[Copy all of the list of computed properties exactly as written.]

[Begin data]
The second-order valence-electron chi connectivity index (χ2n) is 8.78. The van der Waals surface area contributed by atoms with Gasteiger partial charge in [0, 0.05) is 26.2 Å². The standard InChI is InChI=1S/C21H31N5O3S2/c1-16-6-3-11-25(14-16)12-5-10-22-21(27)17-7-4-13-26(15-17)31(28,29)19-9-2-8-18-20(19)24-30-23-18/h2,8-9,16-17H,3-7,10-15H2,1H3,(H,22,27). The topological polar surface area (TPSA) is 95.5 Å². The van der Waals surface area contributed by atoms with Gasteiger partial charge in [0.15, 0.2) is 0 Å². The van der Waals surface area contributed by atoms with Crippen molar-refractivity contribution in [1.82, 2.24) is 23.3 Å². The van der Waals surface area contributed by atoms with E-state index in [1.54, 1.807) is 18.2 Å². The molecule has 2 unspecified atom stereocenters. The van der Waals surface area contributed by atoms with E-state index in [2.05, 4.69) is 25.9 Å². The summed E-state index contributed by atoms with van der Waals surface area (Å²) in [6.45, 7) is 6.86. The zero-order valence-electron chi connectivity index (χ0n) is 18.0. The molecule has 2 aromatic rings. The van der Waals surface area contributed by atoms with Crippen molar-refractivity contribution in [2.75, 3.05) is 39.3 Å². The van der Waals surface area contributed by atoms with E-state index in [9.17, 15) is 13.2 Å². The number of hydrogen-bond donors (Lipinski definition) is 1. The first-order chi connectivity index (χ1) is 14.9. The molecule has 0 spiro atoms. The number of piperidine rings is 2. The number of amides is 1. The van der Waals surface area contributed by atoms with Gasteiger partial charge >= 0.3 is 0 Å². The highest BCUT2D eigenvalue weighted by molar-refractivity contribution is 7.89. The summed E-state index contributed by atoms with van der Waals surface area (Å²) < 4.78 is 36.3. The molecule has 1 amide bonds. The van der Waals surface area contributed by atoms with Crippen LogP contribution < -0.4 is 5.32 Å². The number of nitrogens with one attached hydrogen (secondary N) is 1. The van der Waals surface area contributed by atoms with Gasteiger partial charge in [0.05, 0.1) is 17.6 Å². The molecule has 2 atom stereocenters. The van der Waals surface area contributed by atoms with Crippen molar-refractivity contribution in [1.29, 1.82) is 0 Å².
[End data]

The second-order valence-electron chi connectivity index (χ2n) is 8.78. The van der Waals surface area contributed by atoms with Gasteiger partial charge in [0, 0.05) is 26.2 Å². The standard InChI is InChI=1S/C21H31N5O3S2/c1-16-6-3-11-25(14-16)12-5-10-22-21(27)17-7-4-13-26(15-17)31(28,29)19-9-2-8-18-20(19)24-30-23-18/h2,8-9,16-17H,3-7,10-15H2,1H3,(H,22,27). The topological polar surface area (TPSA) is 95.5 Å². The van der Waals surface area contributed by atoms with Gasteiger partial charge in [0.15, 0.2) is 0 Å². The van der Waals surface area contributed by atoms with Crippen molar-refractivity contribution in [1.82, 2.24) is 23.3 Å². The van der Waals surface area contributed by atoms with E-state index in [1.54, 1.807) is 18.2 Å². The molecule has 2 unspecified atom stereocenters. The van der Waals surface area contributed by atoms with E-state index in [2.05, 4.69) is 25.9 Å². The summed E-state index contributed by atoms with van der Waals surface area (Å²) in [6.45, 7) is 6.86. The zero-order valence-electron chi connectivity index (χ0n) is 18.0. The molecule has 2 aromatic rings. The van der Waals surface area contributed by atoms with Crippen molar-refractivity contribution in [2.75, 3.05) is 39.3 Å². The van der Waals surface area contributed by atoms with E-state index in [9.17, 15) is 13.2 Å². The number of hydrogen-bond donors (Lipinski definition) is 1. The first-order chi connectivity index (χ1) is 14.9. The molecule has 0 spiro atoms. The number of piperidine rings is 2. The number of amides is 1. The van der Waals surface area contributed by atoms with Gasteiger partial charge >= 0.3 is 0 Å². The highest BCUT2D eigenvalue weighted by molar-refractivity contribution is 7.89. The summed E-state index contributed by atoms with van der Waals surface area (Å²) < 4.78 is 36.3. The molecule has 1 amide bonds. The van der Waals surface area contributed by atoms with Crippen LogP contribution < -0.4 is 5.32 Å². The number of nitrogens with one attached hydrogen (secondary N) is 1. The van der Waals surface area contributed by atoms with Gasteiger partial charge in [0.05, 0.1) is 17.6 Å². The molecule has 2 atom stereocenters. The van der Waals surface area contributed by atoms with Crippen molar-refractivity contribution in [1.29, 1.82) is 0 Å².